Europe’s Protection Gap Problem

The Old Model Is Broken

There is a disability income insurance gap of approximately 750 billion euros in 13 European and Middle Eastern countries, according to an eye-opening report by the Swiss Re Group, a leading wholesale provider of reinsurance, insurance and other insurance-based forms of risk transfer.

“A sudden critical illness or disability can have serious financial consequences for the individuals and families affected. However, most Europeans do not have the financial protection in place to deal with such a shock…people in the 13 countries surveyed for the report would currently struggle to secure 40% income replacement in case of disability. Together with the witnessed trend of the welfare state’s gradual withdrawal of benefits, this is set to drop further,” according to the report.

Around the world, regular people are starting to look in the mirror and ask themselves some tough questions: will the state or my employer provide for me in desperate times of need? Will my children look after me in my twilight years? If I get sick and I can’t work, will I have enough income to survive?

Protection for a Rainy Day

Protection for a rainy day.

The answers will vary per person, but one thing is clear: the old model is not sustainable. People are living longer, which means more medical care in later life – the cost of which is rising. Governments can’t and won’t shoulder the burden alone. Birth rates are dropping globally, meaning it’s unlikely that tomorrow’s generation will be able to support today’s generation. Meanwhile, the economy continues to fluctuate, with many areas struggling with austerity.

The need to address these issues through increased private provision is critical and will become increasingly so. The growing protection gap presents a huge opportunity for insurers across Europe (and really around the world) to deliver protection solutions to plug this gap.

Private Protection A Growth Market

To meet the unique protection needs of each individual – whether those needs include simple life cover, critical illness, income protection or any combination of those elements – it is critical for providers to develop flexible, digitally-engaged solutions to support omni-channel distribution and engagement strategies.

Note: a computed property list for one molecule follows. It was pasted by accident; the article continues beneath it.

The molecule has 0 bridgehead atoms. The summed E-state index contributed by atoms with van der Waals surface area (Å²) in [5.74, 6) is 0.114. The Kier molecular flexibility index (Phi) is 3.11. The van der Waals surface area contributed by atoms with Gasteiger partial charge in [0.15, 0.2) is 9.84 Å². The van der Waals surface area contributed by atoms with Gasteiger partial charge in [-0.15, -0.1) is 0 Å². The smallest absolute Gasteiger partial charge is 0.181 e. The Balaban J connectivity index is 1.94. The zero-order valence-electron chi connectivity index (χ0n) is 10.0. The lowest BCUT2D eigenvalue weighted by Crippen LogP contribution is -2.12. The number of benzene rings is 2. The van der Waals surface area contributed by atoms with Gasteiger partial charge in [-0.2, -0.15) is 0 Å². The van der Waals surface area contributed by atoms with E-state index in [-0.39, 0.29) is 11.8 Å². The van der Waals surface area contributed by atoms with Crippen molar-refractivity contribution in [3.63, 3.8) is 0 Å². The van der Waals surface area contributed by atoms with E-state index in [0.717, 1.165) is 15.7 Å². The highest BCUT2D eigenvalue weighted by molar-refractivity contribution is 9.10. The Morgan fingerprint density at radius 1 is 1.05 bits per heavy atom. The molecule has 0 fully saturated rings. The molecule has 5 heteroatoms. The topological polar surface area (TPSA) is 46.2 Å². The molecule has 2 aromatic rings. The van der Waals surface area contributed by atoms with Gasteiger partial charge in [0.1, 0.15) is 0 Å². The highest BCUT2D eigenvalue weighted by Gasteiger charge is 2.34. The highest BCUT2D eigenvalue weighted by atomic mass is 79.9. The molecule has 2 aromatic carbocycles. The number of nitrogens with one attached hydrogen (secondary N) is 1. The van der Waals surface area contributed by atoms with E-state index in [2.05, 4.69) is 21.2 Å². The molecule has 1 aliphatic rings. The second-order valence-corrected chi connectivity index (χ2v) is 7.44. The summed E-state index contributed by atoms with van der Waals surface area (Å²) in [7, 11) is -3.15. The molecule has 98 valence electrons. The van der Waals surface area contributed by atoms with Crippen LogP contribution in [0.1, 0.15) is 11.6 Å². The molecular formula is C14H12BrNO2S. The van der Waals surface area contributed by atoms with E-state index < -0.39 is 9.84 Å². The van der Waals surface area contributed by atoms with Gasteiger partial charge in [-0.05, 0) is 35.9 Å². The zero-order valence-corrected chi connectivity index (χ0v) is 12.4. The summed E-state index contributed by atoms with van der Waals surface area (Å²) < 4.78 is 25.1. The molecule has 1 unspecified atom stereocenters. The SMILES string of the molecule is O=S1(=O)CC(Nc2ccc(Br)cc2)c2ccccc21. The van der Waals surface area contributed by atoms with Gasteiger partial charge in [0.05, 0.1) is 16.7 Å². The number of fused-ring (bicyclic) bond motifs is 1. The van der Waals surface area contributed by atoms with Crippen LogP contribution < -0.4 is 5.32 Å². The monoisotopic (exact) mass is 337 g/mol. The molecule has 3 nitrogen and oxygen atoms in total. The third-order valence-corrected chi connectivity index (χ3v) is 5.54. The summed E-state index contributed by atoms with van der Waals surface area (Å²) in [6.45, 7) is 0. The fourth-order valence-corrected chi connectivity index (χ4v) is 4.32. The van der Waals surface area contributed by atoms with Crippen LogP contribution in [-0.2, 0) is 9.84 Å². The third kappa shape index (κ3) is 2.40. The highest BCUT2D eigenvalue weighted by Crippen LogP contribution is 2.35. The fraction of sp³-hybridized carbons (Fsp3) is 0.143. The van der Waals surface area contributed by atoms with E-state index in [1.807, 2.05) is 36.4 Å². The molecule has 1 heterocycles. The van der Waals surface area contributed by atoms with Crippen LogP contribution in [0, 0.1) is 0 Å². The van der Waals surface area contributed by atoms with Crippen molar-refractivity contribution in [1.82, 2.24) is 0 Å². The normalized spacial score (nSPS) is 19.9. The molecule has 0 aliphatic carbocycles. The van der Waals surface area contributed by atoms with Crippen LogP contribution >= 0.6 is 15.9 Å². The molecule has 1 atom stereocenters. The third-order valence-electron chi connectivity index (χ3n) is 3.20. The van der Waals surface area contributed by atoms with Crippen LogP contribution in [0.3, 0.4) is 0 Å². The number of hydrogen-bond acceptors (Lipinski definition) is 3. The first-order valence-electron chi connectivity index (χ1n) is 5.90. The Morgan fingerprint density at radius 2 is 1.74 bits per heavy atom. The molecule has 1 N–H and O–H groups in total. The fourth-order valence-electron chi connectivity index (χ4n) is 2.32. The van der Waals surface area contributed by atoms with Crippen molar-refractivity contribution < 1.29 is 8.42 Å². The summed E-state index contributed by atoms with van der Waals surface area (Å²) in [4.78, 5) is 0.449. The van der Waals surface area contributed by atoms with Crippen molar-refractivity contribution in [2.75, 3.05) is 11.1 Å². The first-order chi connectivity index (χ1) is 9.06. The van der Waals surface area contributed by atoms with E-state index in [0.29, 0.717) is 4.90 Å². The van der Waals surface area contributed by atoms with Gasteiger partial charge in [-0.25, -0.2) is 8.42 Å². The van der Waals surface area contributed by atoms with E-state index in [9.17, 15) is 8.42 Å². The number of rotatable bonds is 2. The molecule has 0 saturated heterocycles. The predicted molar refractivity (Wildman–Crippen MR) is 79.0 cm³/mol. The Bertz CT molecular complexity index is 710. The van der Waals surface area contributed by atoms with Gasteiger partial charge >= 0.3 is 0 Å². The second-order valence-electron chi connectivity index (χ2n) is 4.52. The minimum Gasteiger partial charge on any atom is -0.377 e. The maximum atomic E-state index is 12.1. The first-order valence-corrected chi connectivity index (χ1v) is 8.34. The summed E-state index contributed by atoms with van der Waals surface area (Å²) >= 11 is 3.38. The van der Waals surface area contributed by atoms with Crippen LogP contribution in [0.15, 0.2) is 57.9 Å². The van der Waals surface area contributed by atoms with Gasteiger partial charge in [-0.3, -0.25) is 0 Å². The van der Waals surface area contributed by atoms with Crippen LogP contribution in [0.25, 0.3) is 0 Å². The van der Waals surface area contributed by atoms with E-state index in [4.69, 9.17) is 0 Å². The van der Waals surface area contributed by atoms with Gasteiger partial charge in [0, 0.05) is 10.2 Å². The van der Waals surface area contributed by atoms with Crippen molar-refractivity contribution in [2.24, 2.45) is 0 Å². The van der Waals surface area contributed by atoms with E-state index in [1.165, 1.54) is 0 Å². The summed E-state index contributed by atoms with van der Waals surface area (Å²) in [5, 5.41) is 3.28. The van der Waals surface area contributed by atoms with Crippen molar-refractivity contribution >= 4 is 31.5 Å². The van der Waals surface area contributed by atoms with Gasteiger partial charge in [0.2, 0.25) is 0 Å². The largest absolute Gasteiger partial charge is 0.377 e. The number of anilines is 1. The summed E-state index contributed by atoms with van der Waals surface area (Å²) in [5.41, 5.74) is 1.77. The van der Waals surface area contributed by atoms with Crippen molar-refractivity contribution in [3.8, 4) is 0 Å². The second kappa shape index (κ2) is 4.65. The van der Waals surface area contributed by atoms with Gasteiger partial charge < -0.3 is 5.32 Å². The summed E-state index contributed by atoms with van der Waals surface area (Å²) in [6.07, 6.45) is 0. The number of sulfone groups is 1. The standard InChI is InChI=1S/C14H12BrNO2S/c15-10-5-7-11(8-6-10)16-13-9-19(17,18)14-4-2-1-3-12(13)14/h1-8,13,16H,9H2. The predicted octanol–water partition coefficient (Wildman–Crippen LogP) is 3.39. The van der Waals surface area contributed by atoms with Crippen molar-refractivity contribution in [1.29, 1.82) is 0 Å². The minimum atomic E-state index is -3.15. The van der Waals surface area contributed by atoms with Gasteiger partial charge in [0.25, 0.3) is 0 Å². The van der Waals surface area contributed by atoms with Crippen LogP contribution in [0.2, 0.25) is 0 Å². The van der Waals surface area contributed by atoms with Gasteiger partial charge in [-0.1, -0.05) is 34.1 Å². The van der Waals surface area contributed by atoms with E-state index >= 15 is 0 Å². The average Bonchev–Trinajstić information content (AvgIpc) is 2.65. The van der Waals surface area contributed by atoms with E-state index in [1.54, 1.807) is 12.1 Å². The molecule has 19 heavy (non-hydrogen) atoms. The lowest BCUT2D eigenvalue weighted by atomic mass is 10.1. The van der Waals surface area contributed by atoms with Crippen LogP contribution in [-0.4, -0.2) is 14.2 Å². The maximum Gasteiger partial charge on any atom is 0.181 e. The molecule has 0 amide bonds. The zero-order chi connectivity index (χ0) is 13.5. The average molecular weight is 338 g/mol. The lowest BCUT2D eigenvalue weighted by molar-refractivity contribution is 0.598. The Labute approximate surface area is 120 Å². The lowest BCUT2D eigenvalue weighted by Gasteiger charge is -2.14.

Understanding the triggers as to how, when and why people decide to take on private cover is critical: how do consumers perceive their vulnerability to illness? When and why do people realize they are on their own in terms of coverage? These are difficult questions, but providers must be able to answer them when developing services and solutions.

The implications of not having adequate levels of protection in place should be highlighted through positive case studies and consumers can subtly emphasize the social benefits protection delivers to society (keeping people financially solvent when catastrophe strikes, etc.).

Because “next generation” benefits will not be delivered by most governments, private protection is seen as a growth market for providers who are prepared to embrace the opportunity with flexible strategies buttressed by digitally-enabled IT solutions.

To succeed in this space, insurers will have to provide a personalized and tailored experience that satisfies their consumers’ desires and is truly an omni-channel experience. The offering must also include a future vision that considers how needs will change throughout different stages of life. This type of foresight and agility are possible, but they require solutions and services capable of flexing rapidly to changing needs.

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Stuart Hayman

Stuart Hayman

Stuart Hayman is a successful executive with over 25 years of experience in Life and Pensions. His most recent roles have focused on sales and business development, new contract negotiation and solution design.

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